A version of this story about “Notturno” first appeared in the International Feature Film issue of TheWrap’s awards magazine.
It may have come as a surprise to some when Italy’s Oscar selection committee chose Gianfranco Rosi’s documentary “Notturno” to represent the country in the Best International Feature Film Race over the Sophia Loren vehicle “The Life Ahead.” But there was precedent for it, because Rosi’s last film, “Fire at Sea,” was the Italian Oscar entry in 2016.
And like “Fire at Sea,” which was nominated in the Best Documentary Feature category, “Notturno” is crafted from long, gorgeously composed takes of daily life for people affected by the strife in the Middle East. While his last film took place on the Italian island of Lampedusa, a destination for refugees, the new film is set along the borders of Syria, Iraq, Kurdistan and Lebanon, where mothers mourn lost children, kids draw pictures of ISIS attacks, soldiers go through exercises and refugees try to survive.
After “Fire at Sea,” which was set on the single island of Lampedusa, why did you move to a film that takes place across a huge expanse of territory?
I wanted to deal with the invisible enemy. The war is just an echo, a long shockwave. There are thousands of films about war, but I wanted to film the echo of the war, the shockwave that it created on individual people. And to do that I needed to break up the idea of borders. The pain of a mother in Syria or Kurdistan is the same everywhere. It didn’t make any difference, the distance between Iraq, Syria, Lebanon or any other places I went through. And when we did the final edit, we decided to completely get rid of borders and have the story narrated by the individual encounters I had.
The film never identifies where we are — it just shows us these encounters.
It was very important for me to cancel the idea of separation, to create an idea of no more borders, no more division. That is the big challenge in the film, to transport us from one place to another and trust the narrative of the film. It was, how can I not give information without the audience being frustrated? It’s like a Giacometti statue — how thin can it go before it breaks?
How do you gain the trust of people who have lost so much?
I spent six months without a camera, just encountering the stories. And when I (am ready to shoot), I might spend two or three weeks before the light was right, while the people I was with were carrying on their own lives. I just stayed with them and watched and created a trust. The best moments for me are when I don’t have the camera. I always say that making a film for me is about the 99% of things that I miss. But when I put the camera somewhere, I have so much intimacy with the situation I’m filming, and the part in front of the camera becomes a very cathartic moment.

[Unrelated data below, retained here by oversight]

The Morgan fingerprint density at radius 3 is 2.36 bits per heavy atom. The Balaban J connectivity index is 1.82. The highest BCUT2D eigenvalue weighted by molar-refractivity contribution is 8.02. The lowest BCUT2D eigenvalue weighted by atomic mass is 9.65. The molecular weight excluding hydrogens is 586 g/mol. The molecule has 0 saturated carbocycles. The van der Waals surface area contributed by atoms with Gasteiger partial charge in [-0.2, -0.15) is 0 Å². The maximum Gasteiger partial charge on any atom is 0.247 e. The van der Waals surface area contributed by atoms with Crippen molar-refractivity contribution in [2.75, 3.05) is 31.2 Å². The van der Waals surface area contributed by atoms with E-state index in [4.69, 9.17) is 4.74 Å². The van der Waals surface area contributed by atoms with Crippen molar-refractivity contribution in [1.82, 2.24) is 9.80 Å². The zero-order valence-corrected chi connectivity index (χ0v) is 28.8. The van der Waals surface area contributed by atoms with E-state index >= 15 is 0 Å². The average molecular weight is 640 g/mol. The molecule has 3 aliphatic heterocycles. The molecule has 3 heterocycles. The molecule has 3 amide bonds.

I am able to observe and get intimate and somehow not to scare people because the camera creates separation. When you pick up the camera, you separate things. People say, “Oh, you feel invisible.” I’m not. I use a big camera. But before I pick up the camera, I’ve interacted with the situation and I’m established. And even then, no matter what, when you pick up the camera, things change. When you choose a frame, you’re telling a story and true objectivity never exists.
But I accept that the camera transforms things. It transforms the filmmaker and transforms the person that is in front of the camera. For me, it is always to try to find the language of cinema with the authority of documentary — to find the splendor of reality that is in front of you.
Do you know it when you find it, or do you discover the film in the editing room?
I spent three years in these places, and then I edited. And when I finished editing, I had the urge to go back again because I felt the film needed some pillars. I needed to go deeper in certain stories. So I did another journey.
It was a very difficult moment politically. There was a revolution going on in Iraq, in Lebanon, there was an invasion by Turkey of Syria. It was another heavy journey to do it, but I’m glad I did it because it created this pillar that I needed. I did that in October, November, December, January and February. I came back in February, and that’s when we locked down completely. I edited my film in this room and I really felt a sense of suspension and disconnection. There was a sense of silence and a sense of infinity that was very present in the field when I was shooting, and in the lockdown when I was editing. The film started resembling the mood outside.
That sense of silence is central in “Notturno.”
In each note, there is a space of silence. And it’s important to feel the silence. There is a scene with a horse, and I call the horse the silent oracle. This encounter with the horse was in a very important place, a road in Syria that runs through much of the conflict in the Middle East. Everything happens there. And one night I was filming this checkpoint, but I encountered his horse and he starts staring at me. I had the camera there to film something, so I just moved the camera, and this horse kept looking at me. And the horse didn’t move. And then after 45 minutes, the police arrived and said, “What are you doing here? Why are you filming a horse?”
(Laughs) But that horse was the only talking-head moment in the film, the only interview. And I think that horse says a lot. He gives more answers than if I asked a hundred questions to all the people that I encountered. I had a teacher who used to say, “If you ask one question, you get one answer. But that’s not interesting.” You need something more. If you don’t ask a question, you just follow the journey, and you may find something which is so profoundly intimate that it becomes a life